EGU General Assembly 2020
© Author(s) 2020. This work is distributed under
the Creative Commons Attribution 4.0 License.

The carbon budget of a tundra in the north-eastern Russian Arctic during the snow free season and its stability in the 2003-2016 period

Han Dolman1, Jacobus van Huissteden1, Joshua Dean1,2, Trofim Maximov3,4, Roman Petrov3,4, and Luca Belelli Marchesini5
Han Dolman et al.
  • 1Department of Earth Sciences, Vrije Universiteit Amsterdam, Amsterdam, the Netherlands
  • 2School of Environmental Sciences, University of Liverpool, Liverpool, United Kingdom
  • 3Institute for Biological Problems of the Cryolithozone, Siberian Branch Russian Academy of Sciences, Yakutsk, Russia
  • 4North-Eastern Federal University, Yakutsk, Russia
  • 5Department of Sustainable Agro-ecosystems and Bioresources, Research and Innovation Centre, Fondazione Edmund Mach, San Michele all’Adige, Italy

Large quantities of carbon are stored in the terrestrial permafrost of the Arctic region where the rate of climate warming is two to three times more than the global mean and the largest temperature anomalies observed in autumn and winter. The quantification of the impact of climate warming on the degradation of permafrost and the associated potential release to the atmosphere of carbon stocked in the soil in the form of greenhouse gases, thus further increasing the radiative forcing of the atmosphere, is a research priority in the field of biogeosciences. Land-atmosphere turbulent fluxes of CO2 and CH4 have been monitored at the tundra site of Kytalyk in north-eastern Siberia (70,82 N; 147.48 E) by means of eddy covariance since 2003 and 2008, respectively; regular measurement campaigns have been carried out since then. Here we present results of the seasonal CO2 budget of the tundra ecosystem for the 2003-2016 period based on observations encompassing the permafrost thawing season and analyze the inter-annual differences in the seasonal patterns of CO2 fluxes considering the separate the contribution of climatic drivers and ecosystem functional parameters relative to the processes of respiration and photosynthesis. The variability of the CO2 budget is also discussed in view of the impact of the timing and length of the snow free period.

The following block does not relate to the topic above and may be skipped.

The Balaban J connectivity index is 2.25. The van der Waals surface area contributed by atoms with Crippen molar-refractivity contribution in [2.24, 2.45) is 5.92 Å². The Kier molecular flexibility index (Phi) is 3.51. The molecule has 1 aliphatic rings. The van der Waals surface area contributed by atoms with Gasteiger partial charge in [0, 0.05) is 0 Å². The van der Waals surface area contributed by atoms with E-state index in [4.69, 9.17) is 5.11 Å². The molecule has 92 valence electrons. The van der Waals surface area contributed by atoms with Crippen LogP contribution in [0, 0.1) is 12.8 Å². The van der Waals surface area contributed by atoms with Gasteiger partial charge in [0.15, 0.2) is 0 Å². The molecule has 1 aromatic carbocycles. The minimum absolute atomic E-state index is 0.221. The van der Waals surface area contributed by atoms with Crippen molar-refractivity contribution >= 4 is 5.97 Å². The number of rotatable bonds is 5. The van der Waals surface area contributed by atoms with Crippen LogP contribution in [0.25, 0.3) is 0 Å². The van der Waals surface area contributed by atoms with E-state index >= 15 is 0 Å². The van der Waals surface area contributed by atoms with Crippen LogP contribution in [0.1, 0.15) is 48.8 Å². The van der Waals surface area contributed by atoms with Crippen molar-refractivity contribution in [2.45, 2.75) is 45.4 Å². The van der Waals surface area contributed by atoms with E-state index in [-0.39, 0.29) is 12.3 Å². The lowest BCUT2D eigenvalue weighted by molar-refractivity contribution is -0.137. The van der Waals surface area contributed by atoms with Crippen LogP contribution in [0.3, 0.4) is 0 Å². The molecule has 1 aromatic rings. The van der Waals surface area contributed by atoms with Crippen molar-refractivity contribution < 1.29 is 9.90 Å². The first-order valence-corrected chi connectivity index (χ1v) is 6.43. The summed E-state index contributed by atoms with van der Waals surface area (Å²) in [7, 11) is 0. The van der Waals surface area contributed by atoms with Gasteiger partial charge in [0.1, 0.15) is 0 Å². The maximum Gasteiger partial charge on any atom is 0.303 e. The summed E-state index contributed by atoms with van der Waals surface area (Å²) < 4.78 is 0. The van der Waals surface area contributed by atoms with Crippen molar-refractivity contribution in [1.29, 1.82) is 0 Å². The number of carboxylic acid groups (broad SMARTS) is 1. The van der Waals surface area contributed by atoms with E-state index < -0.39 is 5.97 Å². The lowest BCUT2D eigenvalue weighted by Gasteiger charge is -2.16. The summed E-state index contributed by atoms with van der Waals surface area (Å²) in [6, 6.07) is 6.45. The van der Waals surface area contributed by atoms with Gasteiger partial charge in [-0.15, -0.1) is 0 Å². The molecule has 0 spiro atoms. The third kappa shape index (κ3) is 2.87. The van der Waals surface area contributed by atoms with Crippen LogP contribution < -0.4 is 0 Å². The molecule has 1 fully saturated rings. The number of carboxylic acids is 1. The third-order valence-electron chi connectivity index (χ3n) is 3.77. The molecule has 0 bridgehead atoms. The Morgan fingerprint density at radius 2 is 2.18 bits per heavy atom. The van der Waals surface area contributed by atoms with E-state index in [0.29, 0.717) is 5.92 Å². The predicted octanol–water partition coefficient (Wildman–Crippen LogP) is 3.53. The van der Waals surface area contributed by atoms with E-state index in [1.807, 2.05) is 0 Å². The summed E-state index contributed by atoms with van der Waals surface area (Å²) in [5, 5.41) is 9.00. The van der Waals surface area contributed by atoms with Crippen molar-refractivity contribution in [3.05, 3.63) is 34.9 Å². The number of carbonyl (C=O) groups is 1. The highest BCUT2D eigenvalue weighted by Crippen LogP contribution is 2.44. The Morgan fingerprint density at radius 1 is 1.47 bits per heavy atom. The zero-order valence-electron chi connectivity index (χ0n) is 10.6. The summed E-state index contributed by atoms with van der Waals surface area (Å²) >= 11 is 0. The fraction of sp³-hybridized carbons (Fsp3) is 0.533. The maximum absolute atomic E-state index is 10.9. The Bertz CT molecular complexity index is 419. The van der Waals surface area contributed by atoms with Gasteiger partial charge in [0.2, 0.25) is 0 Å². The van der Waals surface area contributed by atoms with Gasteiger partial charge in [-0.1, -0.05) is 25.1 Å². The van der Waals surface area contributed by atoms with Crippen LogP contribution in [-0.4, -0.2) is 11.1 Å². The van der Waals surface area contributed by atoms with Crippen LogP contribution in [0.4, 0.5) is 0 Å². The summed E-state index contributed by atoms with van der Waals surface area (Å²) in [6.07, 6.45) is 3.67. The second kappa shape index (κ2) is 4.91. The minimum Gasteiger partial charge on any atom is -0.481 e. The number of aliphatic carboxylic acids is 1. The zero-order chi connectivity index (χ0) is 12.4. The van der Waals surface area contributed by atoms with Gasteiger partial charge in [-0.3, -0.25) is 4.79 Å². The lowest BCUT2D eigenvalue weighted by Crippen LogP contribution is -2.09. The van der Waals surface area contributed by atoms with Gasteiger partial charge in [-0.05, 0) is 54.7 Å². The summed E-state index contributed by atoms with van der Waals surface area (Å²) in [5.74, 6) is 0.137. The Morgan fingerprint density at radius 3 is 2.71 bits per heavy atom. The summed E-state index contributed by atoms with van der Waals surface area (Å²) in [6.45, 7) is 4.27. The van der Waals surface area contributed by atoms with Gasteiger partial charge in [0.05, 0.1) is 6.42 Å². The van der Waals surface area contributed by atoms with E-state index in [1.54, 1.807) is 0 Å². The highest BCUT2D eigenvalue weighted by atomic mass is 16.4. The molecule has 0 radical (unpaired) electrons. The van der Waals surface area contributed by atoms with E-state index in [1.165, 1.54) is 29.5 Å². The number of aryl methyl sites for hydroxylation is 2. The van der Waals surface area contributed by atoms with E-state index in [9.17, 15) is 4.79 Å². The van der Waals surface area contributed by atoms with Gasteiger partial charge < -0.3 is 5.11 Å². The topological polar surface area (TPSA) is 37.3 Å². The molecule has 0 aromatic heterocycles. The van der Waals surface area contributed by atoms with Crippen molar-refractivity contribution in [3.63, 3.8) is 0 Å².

The Kytalyk tundra acted as an atmospheric carbon dioxide sink with relatively small inter-annual variability (-96.1±11.9 gC m-2) during the snow free season and the seasonal CO2 budget did not show any trend over time. The pronounced meteorological variability characterizing Arctic summers was a key factor in shaping the length of the carbon uptake period, which did not progressively increased despite its tendency to start earlier, and in determining the magnitude of CO2 fluxes. No clear evidence of inter-annual changes in the eco-physiological response parameters of CO2 fluxes to climatic drivers (global radiation and air temperature) was found along the course of the analysed period. Methane fluxes had a minor contribution to the carbon budget of the snow-free season representing on average an emission of 3.2 gC m-2 (2008-2016) with apparently small inter-annual variability. Similarly, the size of the carbon exported laterally from the ecosystem in the form of dissolved organic carbon flux amounted to 3.1 gC m-2 as determined experimentally. After including these last terms in the budget, the magnitude of the carbon sink associated with the net ecosystem productivity is reduced by 6%, while the GHG budget still denotes a sink of -60.4 ± 11.9 gC-CO2eq (methane GWP over 100-year time horizon).

The monitored tundra was to date exerting a steady climate warming mitigation effect as far as the snow free season is concerned, however the figure of its carbon sink could be potentially sensibly lower due to overlooked emissions in the autumn freeze-up and early winter periods. Also, nonlinear accelerations in the permafrost degradation could happen once tipping points in the Arctic climate are exceeded. Both aspects underline the relevance of long term and continuous biogeochemical monitoring in permafrost tundra environments.

How to cite: Dolman, H., van Huissteden, J., Dean, J., Maximov, T., Petrov, R., and Belelli Marchesini, L.: The carbon budget of a tundra in the north-eastern Russian Arctic during the snow free season and its stability in the 2003-2016 period, EGU General Assembly 2020, Online, 4–8 May 2020, EGU2020-19337,, 2020


Display file